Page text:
Masters Student Madeleine Hughes, University of Kent, also reflects upon the impact leaving the European Union will have upon human rights legislation, appealing for humanity in political decision-making.

As I attempt to make sense of the countries decision to leave the European Union I cannot help but reflect on the impact that ‘Brexit’ will have on our human rights. Will our exit from the EU result in the Conservatives pressing ahead with their plan to repeal the Human Rights Act and to introduce their UK Bill of Rights? And if they do what impact will this have on the rights of our prisoner population?

My research focuses on problems faced by our imprisoned population, so I am keenly aware that prisoners’ rights are not a subject that elicits sympathy. It appears to me that, in some part, the impetus for many to leave the EU is borne from a desire to prevent rights being given to those who are deemed to be ‘undeserving’ and to protest against perceived dictates from the European Court of Human Rights. Human Rights are often seen as something that only benefits ‘others’; an argument postulated by the Leave campaign when claiming that the UK is inundated with foreign criminals who are ‘protected under EU human rights laws’ . But those who denounce human rights in this way are missing the point, for them to be human rights they must apply to all citizens not just those deemed worthy of them.

For Winston Churchill, ‘…the treatment of crime and criminals is one of the most unfailing tests of the civilisation of any country’. I would implore the politicians before they repeal the Human Rights Act to consider these words, because by failing to consider the rights of all of our citizens, including those who are imprisoned, politicians endanger the rights of us all.

Finally, PhD Candidate Adam Westall from Manchester Metropolitan University, appeals for us to ‘just do right’ – reminding us that, during times of change and uncertainty, it is the way we treat each other on a day to day basis that promotes security and social justice.

‘Great’ Britain, as we are officially titled is not looking so ‘great’ at the moment.  In the immediate aftermath following the decision to leave the EU, we appear to be more divided and less ‘great’ than we have ever been.  We are split politically in terms of our political parties being at war with each other, without (in my opinion any of them being able to run the country), we are divided in terms of class with significant differences in opinion between the less wealthy communities and those in the ‘middle and upper’ classes; and we are divided geographically with Scotland and Northern Ireland expressing wishes to leave the not so ‘United’ Kingdom.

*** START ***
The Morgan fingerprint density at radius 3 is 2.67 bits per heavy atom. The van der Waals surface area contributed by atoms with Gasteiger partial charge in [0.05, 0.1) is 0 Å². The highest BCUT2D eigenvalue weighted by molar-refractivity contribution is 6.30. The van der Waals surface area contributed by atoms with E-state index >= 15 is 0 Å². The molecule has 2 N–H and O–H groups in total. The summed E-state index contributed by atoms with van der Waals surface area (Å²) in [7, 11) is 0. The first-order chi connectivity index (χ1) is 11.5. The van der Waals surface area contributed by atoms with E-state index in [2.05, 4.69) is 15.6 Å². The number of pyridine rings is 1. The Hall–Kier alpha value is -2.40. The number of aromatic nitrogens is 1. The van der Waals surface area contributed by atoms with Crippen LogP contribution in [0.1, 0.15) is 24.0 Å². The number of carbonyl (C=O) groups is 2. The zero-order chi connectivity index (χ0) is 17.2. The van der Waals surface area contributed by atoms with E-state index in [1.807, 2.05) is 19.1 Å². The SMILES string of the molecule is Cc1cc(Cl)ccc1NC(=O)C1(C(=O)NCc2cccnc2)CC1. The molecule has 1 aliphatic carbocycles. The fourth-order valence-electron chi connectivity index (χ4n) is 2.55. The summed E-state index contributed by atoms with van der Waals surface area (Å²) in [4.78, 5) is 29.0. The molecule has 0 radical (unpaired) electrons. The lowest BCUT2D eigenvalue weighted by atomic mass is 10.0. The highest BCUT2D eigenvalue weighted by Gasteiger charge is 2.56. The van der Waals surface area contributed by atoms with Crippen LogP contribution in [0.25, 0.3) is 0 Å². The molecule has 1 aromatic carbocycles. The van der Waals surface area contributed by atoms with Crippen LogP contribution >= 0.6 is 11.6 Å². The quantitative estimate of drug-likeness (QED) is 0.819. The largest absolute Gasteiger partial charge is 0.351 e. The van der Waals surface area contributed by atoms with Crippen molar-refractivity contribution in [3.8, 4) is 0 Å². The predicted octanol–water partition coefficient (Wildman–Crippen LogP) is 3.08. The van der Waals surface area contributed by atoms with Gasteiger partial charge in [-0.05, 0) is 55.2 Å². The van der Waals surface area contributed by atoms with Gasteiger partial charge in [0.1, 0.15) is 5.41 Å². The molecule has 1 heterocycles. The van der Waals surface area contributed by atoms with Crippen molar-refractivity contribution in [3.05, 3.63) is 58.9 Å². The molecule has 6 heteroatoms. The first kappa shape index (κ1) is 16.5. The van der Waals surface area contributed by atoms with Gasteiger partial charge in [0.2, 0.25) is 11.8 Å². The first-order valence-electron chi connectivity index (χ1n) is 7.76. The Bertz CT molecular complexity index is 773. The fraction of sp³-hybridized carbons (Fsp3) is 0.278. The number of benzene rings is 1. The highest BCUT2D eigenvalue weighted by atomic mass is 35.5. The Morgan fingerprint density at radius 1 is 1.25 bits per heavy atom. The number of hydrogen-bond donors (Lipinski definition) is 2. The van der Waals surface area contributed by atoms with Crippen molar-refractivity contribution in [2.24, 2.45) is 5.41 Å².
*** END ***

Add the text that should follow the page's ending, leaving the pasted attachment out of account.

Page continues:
So what does this mean for our security and maybe our safety?  Nationally and politically only time will tell, but individually, well the answer to this question lies in the streets and towns of the United Kingdom, it starts with us and our communities.  Over the next few years there will be change, both good and bad.  There may be racism and hurt along with lies and mistruths, which will affect how secure we feel.  There may also be bias and upset towards politicians, political parties or even our neighbours.  There doesn’t have to be.  This after all should never have just been about law making, immigration or the NHS.  Let us use this opportunity to look at things a bit different.  Start by doing right, saying hello or helping each other out a little, don’t let what happens on the world stage affect what happens on our streets.  This starts in the street, driving the car or popping to the shops, this is what matters.  We do not need to be a divided Britain despite leaving ‘the club’, we just need to simply ‘do right’ by each other.

 

SPECIAL CALL for contributions: EU Referendum result

We are putting out a special call for contributions from criminology postgrads. This is an opinion piece, and we are only after a small paragraph 150-300 words, that discusses the potential implications of the vote on criminal justice.You can address any area of criminal justice- such as prisoner voting, or human rights – or talk more generally about the impact upon wider criminal justice issues (security etc). 

It doesn’t matter how you voted, this is about looking forward to consider what this vote may mean. The committee will take a selection of submissions (assuming we receive enough suitable contributions to run the piece), and post one blog about it next week. 

Please email submissions to nicola.harding@stu.mmu.ac.uk before Wednesday 29th June 2016. 

BSC Talking Points: Gareth Stubbs – Representation in Policing

Each month the BSC postgraduate community hold a talking points session on Facebook. Here we or a guest contributor pick a topic to discuss live on-line, in our facebook group,  for an hour.

This months BSC TALKING POINT is brought to us by serving police officer Gaz Stubbs, he asks what does representation mean in policing. He also runs the blog the Thinking Blue Line and you can find him on twitter at @DedicatedPeeler.

This months session is today  (Monday 6 June)  at 8-9pm on our facebook group ‪#‎GetInvolved‬ #SeeYouThere

 

Picture credit: Lego homage to Banksy’s Kissing Coppers. Photo: Jeff Friesen/Rex Features. http://metro.co.uk/2014/05/30/man-makes-lego-tribute-to-banksy-4745420/bricksy-a-lego-homage-to-the-work-of-banksy-may-2014-18/